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No red means no thrills at end this time

By DARRELL FRY, Times Staff Writer

© St. Petersburg Times, published July 7, 2002

DAYTONA BEACH -- When the Pepsi 400 was over, Daytona International Speedway officials put on a spectacular fireworks show.

DAYTONA BEACH -- When the Pepsi 400 was over, Daytona International Speedway officials put on a spectacular fireworks show.

Too bad there weren't any in the last laps of the race.

Frankly, NASCAR's decision to run the final two laps under caution was a huge disappointment.

After all this is Daytona, where restrictor plates are mandatory. And we've grown accustomed to seeing tight, hair-raising action at these restrictor-plate races. Lap for lap, NASCAR doesn't get any better than at plate races.

Saturday night the stage was set for another last-lap dash for the cash, but NASCAR pulled the plug.

As usual at these plate races, a pack of cars was breathing down Michael Waltrip's neck with less than 10 laps to go.

But with three laps left, three cars spun out in Turn 2, bringing out a caution flag and essentially sealing the victory for Waltrip, who unapologetically accepted it with a smile.

That was where NASCAR officials dropped the ball. They could immediately have signaled for a red flag, halting the race with probably two laps to go. The track could have been cleared and the final laps could have been run at full speed, which is what everyone came to see, right?

But NASCAR opted to let the race end under caution, figuring a restart would have taken place with only two laps left, barely enough time for drivers to get back to full speed.

"Any time you're under five laps to go, it's a touch-and-go situation," NASCAR vice president of corporate communications Jim Hunter said. "We feel our officials made the right decision."

It's a valid point.

But wouldn't a flawed ending have been better than what we got? Wouldn't a last-lap dash at 120 mph been better than some guy coasting 60 mph to the checkered?

"I don't really know when they call for the red flag and when they don't," Waltrip said.

Remember this year's Daytona 500? NASCAR red-flagged the race after a late caution, setting up a dramatic ending that left everyone satisfied. Granted, there were more laps left when NASCAR opted for the red flag, but somehow NASCAR must find a way to make it work when there are fewer laps like Saturday night.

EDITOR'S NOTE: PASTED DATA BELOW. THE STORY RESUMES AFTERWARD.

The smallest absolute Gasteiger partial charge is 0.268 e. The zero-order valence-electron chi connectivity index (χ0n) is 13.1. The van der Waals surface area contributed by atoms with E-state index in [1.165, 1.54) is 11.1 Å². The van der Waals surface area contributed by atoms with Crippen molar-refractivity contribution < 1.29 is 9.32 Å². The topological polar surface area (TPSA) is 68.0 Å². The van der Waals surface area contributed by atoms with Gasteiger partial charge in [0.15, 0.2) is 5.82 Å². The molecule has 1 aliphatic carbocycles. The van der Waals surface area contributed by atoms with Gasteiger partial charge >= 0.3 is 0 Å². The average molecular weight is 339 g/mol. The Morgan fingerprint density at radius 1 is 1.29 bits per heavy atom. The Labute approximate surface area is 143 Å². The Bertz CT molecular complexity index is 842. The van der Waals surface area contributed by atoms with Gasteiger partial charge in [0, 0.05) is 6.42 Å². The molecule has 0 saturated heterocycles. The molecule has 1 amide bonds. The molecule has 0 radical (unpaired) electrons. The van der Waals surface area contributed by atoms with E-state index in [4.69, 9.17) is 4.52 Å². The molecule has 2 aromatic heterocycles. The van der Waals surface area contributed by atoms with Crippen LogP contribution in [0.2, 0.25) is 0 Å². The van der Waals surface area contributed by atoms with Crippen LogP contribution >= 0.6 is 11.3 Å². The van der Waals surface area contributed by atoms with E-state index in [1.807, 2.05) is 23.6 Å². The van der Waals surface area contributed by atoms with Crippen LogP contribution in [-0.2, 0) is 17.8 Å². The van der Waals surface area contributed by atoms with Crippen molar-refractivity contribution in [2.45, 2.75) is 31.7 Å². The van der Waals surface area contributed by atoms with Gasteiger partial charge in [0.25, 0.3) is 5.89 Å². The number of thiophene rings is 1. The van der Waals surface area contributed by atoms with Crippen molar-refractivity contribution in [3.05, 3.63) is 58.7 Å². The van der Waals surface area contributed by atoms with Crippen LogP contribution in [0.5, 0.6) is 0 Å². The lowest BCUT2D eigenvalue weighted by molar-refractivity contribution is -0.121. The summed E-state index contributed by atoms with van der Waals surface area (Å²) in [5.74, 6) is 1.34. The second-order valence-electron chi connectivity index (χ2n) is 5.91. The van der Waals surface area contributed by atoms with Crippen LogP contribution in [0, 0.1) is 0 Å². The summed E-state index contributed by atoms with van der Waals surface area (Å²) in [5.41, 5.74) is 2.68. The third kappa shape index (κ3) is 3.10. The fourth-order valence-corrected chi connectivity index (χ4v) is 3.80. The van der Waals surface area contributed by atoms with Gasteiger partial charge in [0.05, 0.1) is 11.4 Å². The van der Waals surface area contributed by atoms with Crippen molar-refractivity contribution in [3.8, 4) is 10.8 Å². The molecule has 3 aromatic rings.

Hasn't NASCAR heard of overtime?

Fact is, the yellow-flag ending spoiled what was an otherwise entertaining race, which is why folks were angrily littering part of the track with debris at the end. It was your typical restrictor-plate race with never fewer than 10 cars running bumper-to-bumper and a major wreck on Lap 136 when Dale Jarrett and Joe Nemechek touched off a 14-car melee going into Turn1.

The only thing missing was a halfway exciting finish.

In NASCAR's defense, it was probably the safe thing to do. A two- or three-lap run to the finish would probably have led to another crash, possibly a big one. When you bunch 21 cars for a frantic sprint to the checkered, there's going to be a lot of mangled sheet metal left in the wake.

"That probably saved another three or four cars," third-place finisher Sterling Marlin said. "It's hard to take the race away from somebody. It was a good decision."

He, of course, was speaking from a driver's perspective. Not ours. We wanted to see a good old-fashioned shootout. We wanted to see the race decided on the track, not in the officials' booth.

Who knows? Maybe the race would have finished just like it did with Waltrip in Victory Lane. After all, he dominated the latter stages.

Then again, maybe Marlin and his Chip Ganassi Racing teammate Jimmy Spencer would have hooked up and drafted past Rusty Wallace and Waltrip and posted a 1-2 finish for Dodge.

The point is, we'll never know because NASCAR wouldn't let us find out.

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